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Popping the Question: Is Social Media an Effective Way to Engage Employees?

Deloitte Debates


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Social media is a lot of things to a lot of people. But is it a viable tool for employee engagement?

Talent 2020 employee survey results indicate a strong link between employee engagement and employee satisfaction and that employee satisfaction and retention go hand in hand. They also show that a company’s ability to communicate effectively and transparently goes a long way toward building employee trust in leadership, strengthening job satisfaction and retaining top workers. But, is social media an effective way to engage employees? Or does the fluid, less structured nature of social media conversations preclude meaningful engagement?

Explore all sides below by clicking on each button:

  • Here's the debate
  • My take
  • Join the conversation
It’s awfully risky.
We don’t need to take on the potential liability or reputational risk that a social media post or comment might trigger.
It’s risk worth managing.
The risks can be mitigated with proper planning and oversight and are outweighed by the potential benefits that come from increasing employee engagement.
It’s too new—too much of a Wild West.
Social media discussions seem like a free-for-all. We’re better off sending the messages we want to send through channels we choose, rather than getting caught up in someone else’s conversation.
All the better to stake our claim.
The conversations are already happening. It’s better that we state our position for ourselves rather than have others put words in our mouth or read too much into our silence.
Our employees don’t want us butting in on their conversations.
A lot of social media chatter is like water cooler talk on steroids. We don’t have the time or desire to play Big Brother when people are just blowing off steam.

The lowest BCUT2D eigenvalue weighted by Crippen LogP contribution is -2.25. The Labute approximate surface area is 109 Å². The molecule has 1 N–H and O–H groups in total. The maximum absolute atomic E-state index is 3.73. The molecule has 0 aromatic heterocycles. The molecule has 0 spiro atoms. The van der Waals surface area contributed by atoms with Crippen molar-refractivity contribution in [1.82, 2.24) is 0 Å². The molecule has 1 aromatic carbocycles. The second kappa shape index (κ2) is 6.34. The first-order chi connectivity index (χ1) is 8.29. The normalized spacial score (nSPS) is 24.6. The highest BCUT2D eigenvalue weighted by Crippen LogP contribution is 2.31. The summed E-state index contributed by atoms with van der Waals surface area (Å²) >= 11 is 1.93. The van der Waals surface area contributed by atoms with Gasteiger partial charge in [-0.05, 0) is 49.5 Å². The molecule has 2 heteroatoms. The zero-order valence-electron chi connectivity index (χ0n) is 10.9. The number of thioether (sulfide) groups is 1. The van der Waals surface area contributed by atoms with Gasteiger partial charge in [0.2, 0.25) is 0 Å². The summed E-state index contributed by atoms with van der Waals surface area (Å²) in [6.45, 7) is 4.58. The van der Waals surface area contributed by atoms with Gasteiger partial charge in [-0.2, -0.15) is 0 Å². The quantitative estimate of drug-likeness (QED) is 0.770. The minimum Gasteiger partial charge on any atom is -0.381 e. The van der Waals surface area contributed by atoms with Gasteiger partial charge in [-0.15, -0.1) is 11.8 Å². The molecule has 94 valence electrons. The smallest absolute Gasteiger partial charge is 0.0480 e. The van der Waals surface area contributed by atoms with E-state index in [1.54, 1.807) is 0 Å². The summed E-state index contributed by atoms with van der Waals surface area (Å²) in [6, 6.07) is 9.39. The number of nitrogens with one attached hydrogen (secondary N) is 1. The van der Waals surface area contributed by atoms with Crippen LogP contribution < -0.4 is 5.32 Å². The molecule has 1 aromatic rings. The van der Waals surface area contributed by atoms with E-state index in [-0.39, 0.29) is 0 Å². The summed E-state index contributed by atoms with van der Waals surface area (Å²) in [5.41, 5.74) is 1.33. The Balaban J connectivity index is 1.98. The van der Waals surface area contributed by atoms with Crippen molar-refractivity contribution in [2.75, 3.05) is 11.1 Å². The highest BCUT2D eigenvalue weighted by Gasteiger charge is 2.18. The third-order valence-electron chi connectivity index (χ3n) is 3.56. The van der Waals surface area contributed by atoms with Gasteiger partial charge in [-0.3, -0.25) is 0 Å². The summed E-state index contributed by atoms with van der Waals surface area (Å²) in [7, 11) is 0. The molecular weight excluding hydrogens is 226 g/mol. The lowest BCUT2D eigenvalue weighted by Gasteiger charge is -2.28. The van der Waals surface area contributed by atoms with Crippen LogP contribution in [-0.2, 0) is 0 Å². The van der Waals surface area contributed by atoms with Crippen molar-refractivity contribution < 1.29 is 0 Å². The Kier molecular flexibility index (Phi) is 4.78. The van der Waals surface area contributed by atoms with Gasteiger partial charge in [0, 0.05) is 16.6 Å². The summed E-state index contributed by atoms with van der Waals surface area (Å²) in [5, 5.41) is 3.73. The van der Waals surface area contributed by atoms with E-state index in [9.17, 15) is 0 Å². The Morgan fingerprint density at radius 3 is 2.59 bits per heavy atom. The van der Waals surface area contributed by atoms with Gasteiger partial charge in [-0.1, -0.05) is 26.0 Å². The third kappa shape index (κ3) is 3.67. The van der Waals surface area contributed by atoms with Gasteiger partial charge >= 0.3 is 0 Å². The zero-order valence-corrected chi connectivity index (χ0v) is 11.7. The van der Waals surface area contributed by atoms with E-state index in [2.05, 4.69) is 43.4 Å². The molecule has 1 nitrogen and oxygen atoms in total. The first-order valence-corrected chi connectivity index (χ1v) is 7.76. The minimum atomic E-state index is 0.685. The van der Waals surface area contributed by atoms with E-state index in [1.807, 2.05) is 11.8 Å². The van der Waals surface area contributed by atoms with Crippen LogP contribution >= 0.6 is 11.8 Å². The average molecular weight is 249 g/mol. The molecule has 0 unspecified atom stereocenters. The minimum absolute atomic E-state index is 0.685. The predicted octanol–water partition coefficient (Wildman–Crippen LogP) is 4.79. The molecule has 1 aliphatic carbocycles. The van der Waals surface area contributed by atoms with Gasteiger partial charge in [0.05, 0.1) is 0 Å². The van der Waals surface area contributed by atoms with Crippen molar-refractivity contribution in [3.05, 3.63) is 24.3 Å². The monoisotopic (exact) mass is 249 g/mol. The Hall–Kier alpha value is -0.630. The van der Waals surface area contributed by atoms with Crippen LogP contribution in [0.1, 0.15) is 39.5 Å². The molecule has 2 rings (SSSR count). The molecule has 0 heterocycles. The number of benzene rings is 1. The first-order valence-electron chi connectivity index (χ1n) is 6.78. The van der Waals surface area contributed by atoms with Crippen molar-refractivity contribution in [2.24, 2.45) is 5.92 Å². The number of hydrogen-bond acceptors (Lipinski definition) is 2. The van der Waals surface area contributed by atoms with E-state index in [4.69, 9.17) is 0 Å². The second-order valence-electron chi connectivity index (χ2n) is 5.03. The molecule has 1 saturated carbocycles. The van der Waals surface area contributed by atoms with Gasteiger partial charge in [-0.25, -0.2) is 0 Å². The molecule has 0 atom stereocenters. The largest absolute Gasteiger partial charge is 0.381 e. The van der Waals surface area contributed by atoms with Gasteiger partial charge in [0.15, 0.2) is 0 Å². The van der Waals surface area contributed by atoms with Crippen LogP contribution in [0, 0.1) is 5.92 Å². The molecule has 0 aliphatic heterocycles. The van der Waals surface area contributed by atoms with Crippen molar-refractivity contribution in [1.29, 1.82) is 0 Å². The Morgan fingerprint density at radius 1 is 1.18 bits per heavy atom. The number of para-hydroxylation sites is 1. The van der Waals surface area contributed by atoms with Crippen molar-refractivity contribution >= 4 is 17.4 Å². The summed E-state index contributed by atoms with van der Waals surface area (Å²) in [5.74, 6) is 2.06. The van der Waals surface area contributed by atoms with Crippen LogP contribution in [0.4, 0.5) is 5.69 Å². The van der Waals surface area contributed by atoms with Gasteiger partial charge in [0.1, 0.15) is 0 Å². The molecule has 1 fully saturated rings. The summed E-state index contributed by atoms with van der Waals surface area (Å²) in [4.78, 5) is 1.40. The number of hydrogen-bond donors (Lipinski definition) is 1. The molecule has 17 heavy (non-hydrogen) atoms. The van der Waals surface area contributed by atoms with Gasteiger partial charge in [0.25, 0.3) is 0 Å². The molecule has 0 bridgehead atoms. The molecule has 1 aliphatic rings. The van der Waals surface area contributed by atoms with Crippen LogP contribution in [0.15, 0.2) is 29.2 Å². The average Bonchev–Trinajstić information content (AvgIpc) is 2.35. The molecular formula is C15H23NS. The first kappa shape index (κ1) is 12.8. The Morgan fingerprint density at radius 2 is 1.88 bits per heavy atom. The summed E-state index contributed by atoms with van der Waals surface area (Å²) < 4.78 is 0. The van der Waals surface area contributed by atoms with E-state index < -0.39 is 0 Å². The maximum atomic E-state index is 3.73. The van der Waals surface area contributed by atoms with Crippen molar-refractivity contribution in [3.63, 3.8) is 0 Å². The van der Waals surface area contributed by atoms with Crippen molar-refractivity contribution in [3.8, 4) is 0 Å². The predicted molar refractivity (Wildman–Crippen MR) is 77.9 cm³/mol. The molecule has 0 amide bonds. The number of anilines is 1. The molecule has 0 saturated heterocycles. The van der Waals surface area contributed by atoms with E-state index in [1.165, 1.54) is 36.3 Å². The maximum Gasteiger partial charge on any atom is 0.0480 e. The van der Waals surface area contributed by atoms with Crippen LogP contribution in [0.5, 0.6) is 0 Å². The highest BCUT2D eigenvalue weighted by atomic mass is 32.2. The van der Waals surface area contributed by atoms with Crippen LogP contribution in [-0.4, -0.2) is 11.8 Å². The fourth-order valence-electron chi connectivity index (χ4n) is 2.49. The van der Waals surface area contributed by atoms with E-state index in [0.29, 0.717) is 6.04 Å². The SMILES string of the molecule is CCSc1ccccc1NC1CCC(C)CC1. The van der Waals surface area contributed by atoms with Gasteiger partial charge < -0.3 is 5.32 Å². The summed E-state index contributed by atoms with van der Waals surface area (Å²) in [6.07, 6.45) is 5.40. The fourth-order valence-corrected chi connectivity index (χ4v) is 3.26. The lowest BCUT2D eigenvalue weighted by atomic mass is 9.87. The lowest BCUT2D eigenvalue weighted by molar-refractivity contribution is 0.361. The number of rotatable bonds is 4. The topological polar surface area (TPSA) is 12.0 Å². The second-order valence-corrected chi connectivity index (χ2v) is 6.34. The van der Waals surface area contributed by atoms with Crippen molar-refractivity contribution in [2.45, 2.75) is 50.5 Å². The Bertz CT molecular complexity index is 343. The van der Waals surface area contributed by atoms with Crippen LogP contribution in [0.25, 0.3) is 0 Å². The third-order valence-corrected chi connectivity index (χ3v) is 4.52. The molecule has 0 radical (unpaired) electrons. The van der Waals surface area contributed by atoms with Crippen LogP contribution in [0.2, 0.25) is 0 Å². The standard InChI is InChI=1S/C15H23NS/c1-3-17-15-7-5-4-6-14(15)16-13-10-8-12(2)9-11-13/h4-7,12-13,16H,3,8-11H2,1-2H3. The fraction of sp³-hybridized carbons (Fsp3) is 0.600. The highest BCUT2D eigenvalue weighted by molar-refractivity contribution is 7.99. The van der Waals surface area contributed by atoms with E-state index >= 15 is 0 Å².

How better to understand what people are really thinking?
It’s more about having a seat at the table than being a fly on the wall. Sure we want to know if employees are saying negative things, but positively and openly engaging them—and maybe learning about legitimate areas where we need to improve—are the real motives.
Do we really need “one more thing”?
We have so many forums for communicating with our employees—emails, voicemails, internal newsletters, meetings, events….do we really need another one? Many of our employees don’t even use social media.
It’s too big to ignore.
Social media use does vary by generation, but it’s also increasing for almost every generation. For some employees, it could be a matter of “if you build it, they will come.” For others, they’re already there and could be waiting for us to show up.

My take

Brian Augustian

Brian Augustian, Principal, Deloitte Consulting LLP

Many employees are likely already engaging in some form of social media, which makes it a ready-made venue for employers to both listen and speak. It could be a game-changer in that it allows employers to communicate on employees’ terms rather than following the traditional model where management decides when and how to communicate, say by sending a memo or calling a meeting. Instead, social media is more about give and take. It’s a way to not only track and understand what employees are thinking and feeling, but a way to share back the company’s perspectives and potentially make changes based on what’s learned.

It’s this more free-form nature of social media communication that makes some employers wary. But if you opt out of the conversation because you fear it’s too risky, you may allow others to control what’s said. A more effective approach is to develop a social media strategy that fits your organization and is guided by not only the legal/regulatory team, but also by a cross-functional, cross-generational employee advisory panel. Having this diversity of views can help you set goals for social media use and better understand and tap into the various avenues that are open to you.

For example, internal social media platforms can be a tool for onboarding new employees, for sharing knowledge and ideas and for gleaning insights that lead to innovations. They also allow you to keep a finger on the pulse of your employees’ opinions and employee satisfaction throughout the year, rather than depending on periodic surveys or chance interactions. External social media can help you engage employees on a different, public level—as consumers or fellow citizens, for example, rather than employees.

Above all, social media has become such a part of the human experience that it’s already a part of the employee experience. Employers have a clear opportunity to help shape that experience to benefit the organization and its employees. 

Related content

Library: Deloitte Debates
Services: Consulting
Overview: Human Capital


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